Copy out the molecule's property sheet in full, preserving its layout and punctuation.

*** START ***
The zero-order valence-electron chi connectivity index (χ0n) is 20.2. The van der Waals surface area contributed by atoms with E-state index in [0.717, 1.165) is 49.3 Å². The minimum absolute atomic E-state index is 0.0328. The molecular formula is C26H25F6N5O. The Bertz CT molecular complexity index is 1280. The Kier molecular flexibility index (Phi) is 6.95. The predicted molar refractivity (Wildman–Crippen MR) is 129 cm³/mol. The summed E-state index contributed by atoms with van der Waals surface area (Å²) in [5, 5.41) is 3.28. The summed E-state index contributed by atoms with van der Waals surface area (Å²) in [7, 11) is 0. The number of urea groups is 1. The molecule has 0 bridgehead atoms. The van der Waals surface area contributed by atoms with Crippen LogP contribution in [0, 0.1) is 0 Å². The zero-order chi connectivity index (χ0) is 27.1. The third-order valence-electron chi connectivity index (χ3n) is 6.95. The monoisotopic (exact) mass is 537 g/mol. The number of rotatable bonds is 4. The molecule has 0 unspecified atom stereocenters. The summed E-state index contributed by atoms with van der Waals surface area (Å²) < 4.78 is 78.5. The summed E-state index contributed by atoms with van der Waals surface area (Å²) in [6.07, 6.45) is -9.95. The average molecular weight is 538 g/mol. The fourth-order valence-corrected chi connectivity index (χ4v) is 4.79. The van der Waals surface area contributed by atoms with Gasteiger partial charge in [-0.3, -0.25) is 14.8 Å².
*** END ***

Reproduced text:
The zero-order valence-electron chi connectivity index (χ0n) is 20.2. The van der Waals surface area contributed by atoms with E-state index in [0.717, 1.165) is 49.3 Å². The minimum absolute atomic E-state index is 0.0328. The molecular formula is C26H25F6N5O. The Bertz CT molecular complexity index is 1280. The Kier molecular flexibility index (Phi) is 6.95. The predicted molar refractivity (Wildman–Crippen MR) is 129 cm³/mol. The summed E-state index contributed by atoms with van der Waals surface area (Å²) in [5, 5.41) is 3.28. The summed E-state index contributed by atoms with van der Waals surface area (Å²) in [7, 11) is 0. The number of urea groups is 1. The molecule has 0 bridgehead atoms. The van der Waals surface area contributed by atoms with Crippen LogP contribution in [0, 0.1) is 0 Å². The zero-order chi connectivity index (χ0) is 27.1. The third-order valence-electron chi connectivity index (χ3n) is 6.95. The monoisotopic (exact) mass is 537 g/mol. The number of rotatable bonds is 4. The molecule has 0 unspecified atom stereocenters. The summed E-state index contributed by atoms with van der Waals surface area (Å²) < 4.78 is 78.5. The summed E-state index contributed by atoms with van der Waals surface area (Å²) in [6.07, 6.45) is -9.95. The average molecular weight is 538 g/mol. The fourth-order valence-corrected chi connectivity index (χ4v) is 4.79. The van der Waals surface area contributed by atoms with Gasteiger partial charge in [-0.3, -0.25) is 14.8 Å².